One other direct result of the pandemic was the dramatic increase of the trade and current account deficits of the country and consequently the increase of its foreign debt. Basically, during the political crisis and more generally during the last two years since the PNL was running its coalition of right-wing parties, the domestic problems were “hidden” through heavy external borrowings. This is not sustainable in the medium- or long-term. The cases of the former Yugoslavia (which ended up in a war in the ’90s, followed by dissolution of the country) and, more recently, that of Greece which used external funding to cover public expenses, including pensions, are more than illustrative. For Romania, this key indicator regarding the macro-economic equilibria reached the level of €133.6bn as of end-September 2021 (a level estimated to be above 55% of GDP at current prices and the November leu to euro exchange rates). So, an increase of €27.6bn of foreign debt in only two years!
Table 1: Romania - External debt during the last two years, €bn
Source: BNR data.
During the last two years, the evolution of the interest rates was lagging behind inflation as well and the leu’s depreciation on the international markets was not properly reflected by the average wage, whose increase was also slower. This had disastrous effects on the savings of the population. Basically, whoever had savings became poorer and poorer in absolute and/or relative terms. This is currently happening as the annual inflation rate is much higher than the level of interest rates granted by the commercial banks for the population’s savings both in lei and foreign currencies. Despite the relative reduction of their purchasing power, total deposits increased to 472.8bn of lei equivalent as of end-September 2021, as compared with RON440bn as of the end of last year and +14% as compared to September 2020.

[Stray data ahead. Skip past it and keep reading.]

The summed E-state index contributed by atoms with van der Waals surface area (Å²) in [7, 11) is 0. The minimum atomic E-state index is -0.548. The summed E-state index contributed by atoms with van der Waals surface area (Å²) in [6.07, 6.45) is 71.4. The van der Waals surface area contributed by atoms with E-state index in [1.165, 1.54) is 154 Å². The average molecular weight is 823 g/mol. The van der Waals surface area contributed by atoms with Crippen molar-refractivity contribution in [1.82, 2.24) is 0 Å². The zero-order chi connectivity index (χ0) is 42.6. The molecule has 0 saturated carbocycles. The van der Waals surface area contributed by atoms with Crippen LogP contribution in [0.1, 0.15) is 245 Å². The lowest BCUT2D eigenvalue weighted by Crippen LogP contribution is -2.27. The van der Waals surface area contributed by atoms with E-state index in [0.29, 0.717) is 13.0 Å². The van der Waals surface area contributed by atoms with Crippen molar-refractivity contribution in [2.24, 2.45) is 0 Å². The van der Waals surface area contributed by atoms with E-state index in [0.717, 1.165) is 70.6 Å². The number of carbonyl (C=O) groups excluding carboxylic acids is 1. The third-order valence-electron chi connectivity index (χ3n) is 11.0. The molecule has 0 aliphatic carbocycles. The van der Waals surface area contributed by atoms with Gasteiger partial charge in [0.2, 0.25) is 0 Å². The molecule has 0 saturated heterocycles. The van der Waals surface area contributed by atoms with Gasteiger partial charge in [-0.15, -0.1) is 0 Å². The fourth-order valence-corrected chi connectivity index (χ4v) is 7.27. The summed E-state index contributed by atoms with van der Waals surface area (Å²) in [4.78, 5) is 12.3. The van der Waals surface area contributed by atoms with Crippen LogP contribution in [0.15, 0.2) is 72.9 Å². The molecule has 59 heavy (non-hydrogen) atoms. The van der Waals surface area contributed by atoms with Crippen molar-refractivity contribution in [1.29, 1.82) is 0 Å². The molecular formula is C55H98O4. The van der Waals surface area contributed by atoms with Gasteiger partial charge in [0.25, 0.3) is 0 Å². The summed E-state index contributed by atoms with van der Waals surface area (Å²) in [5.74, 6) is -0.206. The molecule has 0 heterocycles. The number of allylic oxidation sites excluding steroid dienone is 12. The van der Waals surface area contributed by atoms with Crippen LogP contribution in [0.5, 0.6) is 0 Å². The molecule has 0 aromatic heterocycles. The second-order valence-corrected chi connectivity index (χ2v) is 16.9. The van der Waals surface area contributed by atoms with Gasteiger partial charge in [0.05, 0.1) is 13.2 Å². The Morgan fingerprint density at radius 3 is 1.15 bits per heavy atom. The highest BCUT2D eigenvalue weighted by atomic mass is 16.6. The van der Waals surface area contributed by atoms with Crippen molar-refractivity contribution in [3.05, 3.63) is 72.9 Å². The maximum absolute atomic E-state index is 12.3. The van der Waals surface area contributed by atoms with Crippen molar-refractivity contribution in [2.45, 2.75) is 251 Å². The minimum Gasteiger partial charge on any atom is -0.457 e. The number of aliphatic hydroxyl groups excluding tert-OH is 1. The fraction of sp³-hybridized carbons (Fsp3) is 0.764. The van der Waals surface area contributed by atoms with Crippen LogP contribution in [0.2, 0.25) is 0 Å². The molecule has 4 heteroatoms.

Under such circumstances, the increase by the BNR of its monetary policy rate from 1.25% per year to 1.50% per year starting with October 6, 2021 and again from 1.50% to 1.75% starting on November 10, 2021 were steps in the right direction aiming to reduce consumption and stave inflation. Despite these, it should be clearly said that inflation cannot be reined in only by monetary instruments. Fiscal measures are imperative. The political crisis in the country during the last two to three months did not help in this respect. The interference of the previous government ousted from power in October 2021 in the allocation, based on political criteria, of the state budget financial resources and of the EU funds has led to veritable financial chaos. The prospects are not at all encouraging and the 2021-2022 winter will be a difficult season for many Romanians from many points of view. A recent social study estimated that four out of 10 Romanians are under the poverty level.